Posted: Sep 10, 2014 5:00 AM
 
There are so many warnings floating around about baby safety that some parents wish they could just wrap them in duct tape for 18 years. Since September is Baby Safety Month we thought we’d test our knowledge. How well will you score?
Photo credit: Asia Images/Getty Images

Each September the Juvenile Products Manufacturers Association (JPMA) sponsors Baby Safety Month as a way to educate parents and caregivers on how to choose and use juvenile products safely. There is a different theme each year, and for 2014 the theme is Making Baby Safer, Room By Room. Baby proofing your home is crucial to your baby's safety, especially once she is crawling around on her own. How good is your baby safety knowledge?

When should you put your baby into the bathtub?

  • a. While the water is running, so she doesn't get a chill.
  • b. Before you turn on the water.
  • c. After the tub has been filled to the proper level.

Answer^C
Leaving your baby in the tub either before filling with water or as it fills is dangerous because the water level may get too high, or the temperature of the water coming from the faucet may fluctuate and Baby may get burned.

When is your baby old enough to sit in the bathtub and play with bath toys?

  • a. By the time he is 6 months old.
  • b. Never. Babies should not sit in the bathtub unsupervised for any reason.
  • c. When she is old enough to crawl.

Answer^B
Your baby should never be left alone in the bathtub for any reason, but especially not as a place to play. It takes a very shallow amount of water for your baby to drown, which can happen even when Mom just leaves briefly.

Which type of stroller is safest for newborns?

  • a. Any stroller you can purchase has been tested to be safe for newborns.
  • b. A jogging stroller is the safest for newborns.
  • c. Only strollers that recline are safe for newborns, who aren't old enough to hold their heads up.

Answer^C
Young babies don't have adequate head control and should only be seated in a reclining stroller.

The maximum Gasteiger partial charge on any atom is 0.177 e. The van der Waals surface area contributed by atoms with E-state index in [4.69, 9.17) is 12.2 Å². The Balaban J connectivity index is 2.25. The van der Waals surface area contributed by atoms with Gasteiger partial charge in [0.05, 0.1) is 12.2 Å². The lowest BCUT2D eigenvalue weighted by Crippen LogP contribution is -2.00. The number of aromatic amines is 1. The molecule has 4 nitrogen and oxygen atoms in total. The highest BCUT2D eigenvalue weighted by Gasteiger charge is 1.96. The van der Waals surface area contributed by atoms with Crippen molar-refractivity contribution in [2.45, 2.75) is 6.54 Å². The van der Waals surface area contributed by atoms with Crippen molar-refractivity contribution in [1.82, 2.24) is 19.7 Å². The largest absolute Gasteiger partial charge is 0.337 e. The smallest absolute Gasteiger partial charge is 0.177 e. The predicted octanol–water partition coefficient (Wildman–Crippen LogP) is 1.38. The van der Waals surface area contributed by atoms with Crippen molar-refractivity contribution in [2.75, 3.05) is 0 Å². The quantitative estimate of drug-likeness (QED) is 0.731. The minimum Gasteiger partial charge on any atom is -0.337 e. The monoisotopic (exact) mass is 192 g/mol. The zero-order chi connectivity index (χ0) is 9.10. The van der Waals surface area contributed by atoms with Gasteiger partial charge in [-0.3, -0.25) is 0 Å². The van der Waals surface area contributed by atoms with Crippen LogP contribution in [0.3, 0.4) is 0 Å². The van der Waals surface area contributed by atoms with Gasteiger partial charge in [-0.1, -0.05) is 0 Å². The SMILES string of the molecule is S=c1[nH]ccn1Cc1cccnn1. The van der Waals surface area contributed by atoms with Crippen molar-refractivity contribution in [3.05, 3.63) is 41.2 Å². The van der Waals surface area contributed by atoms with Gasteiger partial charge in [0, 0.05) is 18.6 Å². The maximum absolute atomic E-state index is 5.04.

What is the safest place for a newborn baby to nap?

  • a. In her car seat, buckled in for safety.
  • b. In a crib or bassinet.
  • c. In the middle of a large bed, since she can't move anyway.

Answer^B
Babies should not be allowed to sleep for extended periods in the car seat, especially after you have reached your destination and removed the seat from the car. The middle of a large bed isn't always safe, since at some point your baby will roll over — and you can't predict when it will happen.

Which of these are all-natural foods you can start introducing to your baby around 6 months of age?

  • a. Honey
  • b. Eggs
  • c. Carrots
  • d. Cow's milk
  • e. All of the above

Answer^C
Honey may be a natural product, but it can be dangerous when given to young babies due to the risk of botulism, and shouldn't be introduced until after your baby turns 1 year old. Eggs and cow's milk are two of the most likely allergens for young babies and children, and shouldn't be introduced until after 1 year of age either. Carrots are a wonderful first food for babies when steamed and pureed.

At what age can you safely stop using the special detergent for Baby's clothes?

  • a. 3 months
  • b. 6 months
  • c. 1 year
  • d. You don't need the special detergent.

Answer^D
Unless your baby has allergies or sensitive skin, using a regular detergent on her clothes shouldn't cause any problems.

Which types of medications are OK to leave within reach of your baby?

  • a. Medications intended for babies, such as infant Tylenol or infant cough syrup.
  • b. Only those medications that have a childproof top.
  • c. No medications are safe to be left within reach of your baby.
  • d. Inhalers, because babies can't get anything out of them.

Answer^C
Even those bottles that have childproof caps are not safe enough to be left anywhere where your baby or young child may be able to reach them. Inhalers can easily be pushed by a baby or toddler, dispensing the medication into their face or mouth. Even over-the-counter items can be toxic if eaten or ingested.

How did you do?^

Stay ahead of baby safety this month — and every month. For more information check out Baby Safety Zone, a great resource for all things baby safety sponsored by the Juvenile Products Manufacturing Association.

More on baby safety

Understand Consumer Reports' new infant safety seat rankings
Sun safety: Myths vs. facts
How to choose (and use) the right car seat

Topics: